It may be a form of social bonding. Children don’t develop this behaviour until they are around 4 years old. A child with autism is half as likely to mimic a yawn and if the case is severe, most likely will never respond to a yawn.
A clinical psychology graduate student at the University of Connecticut, Molly Helt, says that “emotional contagion seems to be a primal instinct that binds us together and yawning may be a part of that.” She became interested in this when she tried to get her autistic son to clear his ears on an airplane. She continually yawned in front of him hoping that he would yawn back. He did not.
She believes that this could mean autistic children are missing out on the “unconscious emotional linkage to those around them.”
Fetuses begin yawning in the womb as early as 11 weeks after conception, says Robert Provine, a developmental neuroscientist at the University of Maryland, Baltimore County.
Scientists cannot explain why yawning continues throughout life. Studies do not show that yawning helps bring in more oxygen. In fact, all vertebrates yawn, including snakes and lizards.
Contagious yawning only occurs with humans and chimpanzees and possibly dogs.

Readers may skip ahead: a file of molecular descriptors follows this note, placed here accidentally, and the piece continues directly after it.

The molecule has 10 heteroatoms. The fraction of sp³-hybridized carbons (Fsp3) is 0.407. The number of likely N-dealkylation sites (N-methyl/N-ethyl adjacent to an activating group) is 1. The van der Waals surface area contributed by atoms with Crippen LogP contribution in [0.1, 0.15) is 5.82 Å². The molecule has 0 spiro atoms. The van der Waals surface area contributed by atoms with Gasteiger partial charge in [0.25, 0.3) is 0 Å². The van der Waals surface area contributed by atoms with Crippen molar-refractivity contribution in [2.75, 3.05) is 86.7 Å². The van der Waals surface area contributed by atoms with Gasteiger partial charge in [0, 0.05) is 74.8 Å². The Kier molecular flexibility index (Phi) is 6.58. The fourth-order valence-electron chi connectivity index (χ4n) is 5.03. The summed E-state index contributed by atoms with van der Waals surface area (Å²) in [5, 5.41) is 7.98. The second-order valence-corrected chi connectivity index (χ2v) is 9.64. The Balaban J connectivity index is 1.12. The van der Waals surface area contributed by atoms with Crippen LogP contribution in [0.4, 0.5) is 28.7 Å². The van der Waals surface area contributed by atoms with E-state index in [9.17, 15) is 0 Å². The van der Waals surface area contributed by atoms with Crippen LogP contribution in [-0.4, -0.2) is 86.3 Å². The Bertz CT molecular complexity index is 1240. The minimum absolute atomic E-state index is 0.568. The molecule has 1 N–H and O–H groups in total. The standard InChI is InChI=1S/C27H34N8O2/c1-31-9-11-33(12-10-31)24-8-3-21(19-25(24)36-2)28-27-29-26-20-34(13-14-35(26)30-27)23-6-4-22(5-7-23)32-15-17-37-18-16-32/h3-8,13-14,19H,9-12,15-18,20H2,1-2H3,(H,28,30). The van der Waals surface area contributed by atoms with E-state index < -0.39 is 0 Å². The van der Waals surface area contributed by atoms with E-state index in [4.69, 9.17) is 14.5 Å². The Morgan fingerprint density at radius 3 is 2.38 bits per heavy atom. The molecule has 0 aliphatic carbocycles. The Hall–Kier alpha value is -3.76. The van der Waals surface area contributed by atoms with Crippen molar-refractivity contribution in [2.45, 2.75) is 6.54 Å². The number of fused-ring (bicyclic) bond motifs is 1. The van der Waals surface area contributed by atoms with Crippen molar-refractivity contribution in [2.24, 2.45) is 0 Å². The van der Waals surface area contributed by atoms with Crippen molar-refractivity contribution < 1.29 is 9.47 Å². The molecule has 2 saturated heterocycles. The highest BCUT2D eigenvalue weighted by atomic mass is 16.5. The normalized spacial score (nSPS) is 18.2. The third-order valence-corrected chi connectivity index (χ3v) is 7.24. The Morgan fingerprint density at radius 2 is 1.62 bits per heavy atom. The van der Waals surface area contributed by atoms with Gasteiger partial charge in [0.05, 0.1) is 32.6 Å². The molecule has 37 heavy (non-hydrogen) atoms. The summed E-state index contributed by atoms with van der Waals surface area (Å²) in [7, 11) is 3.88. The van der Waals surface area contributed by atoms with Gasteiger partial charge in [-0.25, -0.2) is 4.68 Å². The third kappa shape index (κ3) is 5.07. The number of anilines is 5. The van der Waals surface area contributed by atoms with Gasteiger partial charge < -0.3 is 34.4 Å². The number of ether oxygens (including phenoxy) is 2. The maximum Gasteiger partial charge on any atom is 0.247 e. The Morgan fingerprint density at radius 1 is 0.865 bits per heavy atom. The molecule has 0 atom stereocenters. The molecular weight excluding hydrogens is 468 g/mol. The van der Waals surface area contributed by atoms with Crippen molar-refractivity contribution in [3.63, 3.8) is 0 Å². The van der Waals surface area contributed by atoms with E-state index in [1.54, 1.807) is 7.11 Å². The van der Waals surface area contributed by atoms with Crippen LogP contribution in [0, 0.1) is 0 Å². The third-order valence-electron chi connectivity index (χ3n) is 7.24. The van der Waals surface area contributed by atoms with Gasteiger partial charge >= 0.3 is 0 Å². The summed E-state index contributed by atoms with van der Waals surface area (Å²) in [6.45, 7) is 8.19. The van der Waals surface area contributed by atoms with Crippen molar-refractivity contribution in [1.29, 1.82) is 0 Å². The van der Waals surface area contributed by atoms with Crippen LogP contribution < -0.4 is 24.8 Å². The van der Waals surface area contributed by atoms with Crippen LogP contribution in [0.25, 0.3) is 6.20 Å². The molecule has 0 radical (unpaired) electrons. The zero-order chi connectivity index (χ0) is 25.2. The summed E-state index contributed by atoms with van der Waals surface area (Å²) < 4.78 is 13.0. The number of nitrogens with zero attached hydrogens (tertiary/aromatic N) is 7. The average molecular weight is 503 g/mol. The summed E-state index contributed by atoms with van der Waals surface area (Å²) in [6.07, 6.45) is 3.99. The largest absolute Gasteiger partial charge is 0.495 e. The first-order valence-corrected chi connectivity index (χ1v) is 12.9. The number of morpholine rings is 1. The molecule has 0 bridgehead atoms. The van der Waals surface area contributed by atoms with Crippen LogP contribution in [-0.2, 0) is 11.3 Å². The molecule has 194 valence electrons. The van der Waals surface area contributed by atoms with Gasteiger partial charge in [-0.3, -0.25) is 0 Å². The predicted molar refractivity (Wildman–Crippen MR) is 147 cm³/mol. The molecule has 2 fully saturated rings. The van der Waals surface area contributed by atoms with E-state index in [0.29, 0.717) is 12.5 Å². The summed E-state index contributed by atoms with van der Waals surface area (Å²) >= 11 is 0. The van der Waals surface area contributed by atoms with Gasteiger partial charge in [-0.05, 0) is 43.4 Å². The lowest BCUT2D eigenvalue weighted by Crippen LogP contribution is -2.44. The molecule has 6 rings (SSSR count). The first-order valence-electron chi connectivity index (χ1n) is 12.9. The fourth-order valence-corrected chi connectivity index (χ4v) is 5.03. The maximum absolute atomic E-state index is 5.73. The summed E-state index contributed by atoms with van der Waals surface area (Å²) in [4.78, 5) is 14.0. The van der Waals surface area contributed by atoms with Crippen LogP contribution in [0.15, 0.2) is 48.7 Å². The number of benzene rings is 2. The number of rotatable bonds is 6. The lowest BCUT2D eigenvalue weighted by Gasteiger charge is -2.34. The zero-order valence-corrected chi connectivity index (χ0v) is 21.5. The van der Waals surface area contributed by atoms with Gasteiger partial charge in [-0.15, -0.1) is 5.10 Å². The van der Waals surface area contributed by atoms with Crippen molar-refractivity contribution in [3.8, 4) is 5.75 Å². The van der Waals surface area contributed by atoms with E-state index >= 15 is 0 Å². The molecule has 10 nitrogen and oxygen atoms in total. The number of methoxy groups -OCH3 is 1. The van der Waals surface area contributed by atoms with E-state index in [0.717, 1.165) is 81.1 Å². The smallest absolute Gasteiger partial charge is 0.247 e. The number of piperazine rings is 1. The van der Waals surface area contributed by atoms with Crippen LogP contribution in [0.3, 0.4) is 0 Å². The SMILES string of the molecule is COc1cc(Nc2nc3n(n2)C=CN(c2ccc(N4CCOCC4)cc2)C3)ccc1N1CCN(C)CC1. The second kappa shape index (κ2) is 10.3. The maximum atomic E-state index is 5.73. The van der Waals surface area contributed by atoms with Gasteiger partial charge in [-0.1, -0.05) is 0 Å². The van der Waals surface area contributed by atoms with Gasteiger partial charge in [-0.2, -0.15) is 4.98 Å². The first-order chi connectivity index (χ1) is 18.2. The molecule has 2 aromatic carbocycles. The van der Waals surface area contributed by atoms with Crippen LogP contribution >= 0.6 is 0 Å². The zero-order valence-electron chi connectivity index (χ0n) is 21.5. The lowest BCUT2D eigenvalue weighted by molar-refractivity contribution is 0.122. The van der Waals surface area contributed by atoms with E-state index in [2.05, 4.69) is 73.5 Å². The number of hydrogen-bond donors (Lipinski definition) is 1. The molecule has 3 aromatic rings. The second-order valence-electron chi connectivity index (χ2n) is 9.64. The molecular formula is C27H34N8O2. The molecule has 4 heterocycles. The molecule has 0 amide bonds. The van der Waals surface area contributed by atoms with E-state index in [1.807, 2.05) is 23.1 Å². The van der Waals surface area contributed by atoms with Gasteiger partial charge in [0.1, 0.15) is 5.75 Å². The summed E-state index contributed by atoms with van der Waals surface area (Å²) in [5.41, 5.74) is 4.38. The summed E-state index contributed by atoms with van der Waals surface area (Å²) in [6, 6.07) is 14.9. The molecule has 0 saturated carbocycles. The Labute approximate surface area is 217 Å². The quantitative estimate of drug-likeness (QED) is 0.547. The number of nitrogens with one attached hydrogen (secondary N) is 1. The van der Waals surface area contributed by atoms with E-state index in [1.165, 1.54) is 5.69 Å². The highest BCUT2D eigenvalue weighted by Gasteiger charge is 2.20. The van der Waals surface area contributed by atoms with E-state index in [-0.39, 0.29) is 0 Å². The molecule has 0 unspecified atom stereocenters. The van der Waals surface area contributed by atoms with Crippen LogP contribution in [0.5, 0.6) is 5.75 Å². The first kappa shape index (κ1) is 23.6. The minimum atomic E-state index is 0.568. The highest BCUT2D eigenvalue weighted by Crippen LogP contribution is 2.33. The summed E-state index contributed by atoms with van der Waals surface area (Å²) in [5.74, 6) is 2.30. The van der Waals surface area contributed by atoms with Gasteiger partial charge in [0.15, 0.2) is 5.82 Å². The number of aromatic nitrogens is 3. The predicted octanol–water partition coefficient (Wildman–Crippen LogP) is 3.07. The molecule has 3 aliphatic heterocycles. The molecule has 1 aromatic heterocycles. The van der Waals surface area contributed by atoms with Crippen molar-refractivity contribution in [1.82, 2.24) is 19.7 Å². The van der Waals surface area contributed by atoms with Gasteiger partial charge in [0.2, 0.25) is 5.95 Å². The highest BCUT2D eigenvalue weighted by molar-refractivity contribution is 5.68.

The theory is that contagious yawning is a shared experience that promotes social bonding. It might diffuse stress after a peirod of being on high alert and spread calm througout a group.
To determine when in life the behaviour develops, Helt read a story to 120 children, ages 1-6. The children were grouped by age. All the one- year- olds heard one story, all the two -year -olds heard another story and so on. There were 20 children in each group.
During each 10 minute story, Helt yawned on purpose every 90 seconds. A camera recorded whether the children were watching her and if they yawned, too. The experiment was repeated with 28 autistic children ages 6-15.
None of the healthy one-year-olds yawned. Only one of the two-year-olds yawned back. Two of the three-year-olds yawned back. In the group of 4 year-olds, 9 out or 20 children yawned back. The same rate occurred in the older groups.
Between 40-60% of healthy adults yawns after seeing someone yawn, thing about yawning or read the word “yawn”.
In the autistic children groups, only one-half of the children with mild autism yawned back. Kids with the most severe diagnosis never yawned back.
Robert Provine thinks yawning is a big deal because it is ancient and deep and is a “primal social bonding process”. He believes it is the “roots of empathy”.
I must fall into the 40-60%of adults who yawn after reading the word “yawn” because I have been yawning privately since I began writing this blog.